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I've heard that Access Modifiers Public, Private and Protected are just some Compiler Stuff, and they're not actually exists in the compiled Binary Code.

Now I'm wondering how much it's correct? And if it's correct, does it mean that Encapsulation is not exist in the binary code at run-time? So, if you modify the binary to access a Private method illegally, in theory, there isn't anything to check your rights, neither any OOP mechanism nor Operating System, right?

I've also tagged the question for both C++ and Java. I'm aware of the difference between them, just curious to see how different they handle Access Modifiers.

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3 Answers 3

up vote 4 down vote accepted

Access modifiers are solely a compile time mechanism in C++. In Java however, they are enforced at runtime too, because Java also has a runtime typesystem, and it can dynamically (at runtime) create classes. So it needs to enforce access at runtime too for types it doesn't know about at compile time.

Why use access modifiers?

The sole purpose of access modifiers is to enforce design.

Say you have a class A that you implemented

class A
{
public:
  void DoSomething()
  {
    // use private member mPrivMember to do something
  }
private:
  int mPrivMember;
}

And some code using class A:

A a_obj;

The above code can call a_obj.DoSomething(), however they don't have direct access to mPrivMember, so a.mPrivMember written outside class A will not compile.

Now, why would you want some members accessible to outside code and some not? Well, here is why: at the moment, the method DoSomething() uses mPrivMember to actually do stuff. But after some time, you might decide you want to refactor the code in DoSomething, to improve it. You found a different way to do something that doesn't involve using mPrivMember anymore. So you delete mPrivMember and reimplement DoSomething some other way.

Now, if there was code outside your class using mPrivMember, that code wouldn't compile anymore because you have deleted mPrivMember when reimplementing DoSomething. To prevent existance of such code, you restrict access to mPrivMember. The mechanism to do that is through access qualifiers such as private and protected.

This allows you to refactor code in the future without worrying that other code might use internal members.

Recap

public private and protected are compile time mechanisms in C++. They do not exist in the generated binary form of your program, and thusly such protections are not enforced. Anything is accessible from anywhere.

In Java however, classes can be created at runtime if I'm not mistaken. Which is the reason why it also has to check for access at runtime too so it can enforce them, thus Private Public and Protected do exist in a Java binary.

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Do you think it could be helpful if we have them in binary also? Could it be useful in any case? –  Mahdi Mar 22 '13 at 6:38
    
No, since binaries aren't supposed to be modified in that form. And a binary won't be generated if access rights are being violated in source code in the first place, because of compile time errors, so putting such enforcement mechanisms in a binary would needlessly bloat it and add overhead and be redundant. –  Zadirion Mar 22 '13 at 6:40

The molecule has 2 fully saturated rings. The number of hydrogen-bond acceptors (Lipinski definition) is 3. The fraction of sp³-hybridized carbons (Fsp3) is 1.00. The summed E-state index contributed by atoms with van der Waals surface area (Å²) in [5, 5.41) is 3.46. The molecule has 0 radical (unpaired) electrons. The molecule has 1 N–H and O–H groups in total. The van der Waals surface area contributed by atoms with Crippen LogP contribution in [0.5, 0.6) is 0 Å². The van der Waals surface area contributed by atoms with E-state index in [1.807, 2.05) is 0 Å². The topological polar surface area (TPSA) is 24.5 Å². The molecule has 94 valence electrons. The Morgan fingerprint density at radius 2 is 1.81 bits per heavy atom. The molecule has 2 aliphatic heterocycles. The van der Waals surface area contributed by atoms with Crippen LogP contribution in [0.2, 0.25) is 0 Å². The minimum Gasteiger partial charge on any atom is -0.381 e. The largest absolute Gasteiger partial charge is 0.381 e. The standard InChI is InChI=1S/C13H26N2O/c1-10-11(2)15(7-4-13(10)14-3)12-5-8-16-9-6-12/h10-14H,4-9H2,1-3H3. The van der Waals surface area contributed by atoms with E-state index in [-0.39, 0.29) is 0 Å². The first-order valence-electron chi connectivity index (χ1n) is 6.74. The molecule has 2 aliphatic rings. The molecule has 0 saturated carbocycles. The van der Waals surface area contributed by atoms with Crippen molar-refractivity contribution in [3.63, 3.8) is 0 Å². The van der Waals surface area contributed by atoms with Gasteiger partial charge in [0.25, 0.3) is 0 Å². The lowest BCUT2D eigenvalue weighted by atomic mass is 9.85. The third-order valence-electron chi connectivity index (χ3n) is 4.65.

@Mahdi note that in Java the access modifiers exist in the binary form. I have updated my answer's Recap section to explain why. –  Zadirion Mar 22 '13 at 6:46

Please note this answer is with respect to Java
Both. If you try to compile code which tries to access inaccessible object or method, you'll get compile-time error:

and at run time, JVM checks the access:

You will get following exception if you try to access at run time. With improper access level java.lang.IllegalAccessError:

Hope it helps

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Thanks, that's why I tagged both C++ and Java. So, JVM will do the magic there? I'm thinking how C++ will handle that! :) –  Mahdi Mar 22 '13 at 6:30

Compiled C++ code has no concept of private/protected/public. It goes down to machine code, which has no concept of those. Without native support for that, how could you support them? Better yet, how could you even make native support for that.

Access modifiers are for humans, not for machines. Access modifiers are a design aspect, not a security aspect.

tl;dr: By the time C++ code is actually running the machine has no idea private/public/protected ever existed.

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I thought there might be a mechanism like an Access Table included in the binary, checking the rights ... –  Mahdi Mar 22 '13 at 6:36
1  
@Mahdi Nope :). It would add a huge performance hit to add something like that at that low of level. You'd basically have to do an extra lookup for all code. That would mean a huge performance decrease. (Also, it would literally have to be done at a hardware level. Otherwise how do you stop code from just jumping to a 'private' address? Actually, now that I think about it... I have no idea at all how you could implement true private/public/protected without different address spaces or crazy-huge lookup tables.) –  Corbin Mar 22 '13 at 6:48
    
oh yeah! I see what you mean! we need OOP Processors ... :D –  Mahdi Mar 22 '13 at 6:52

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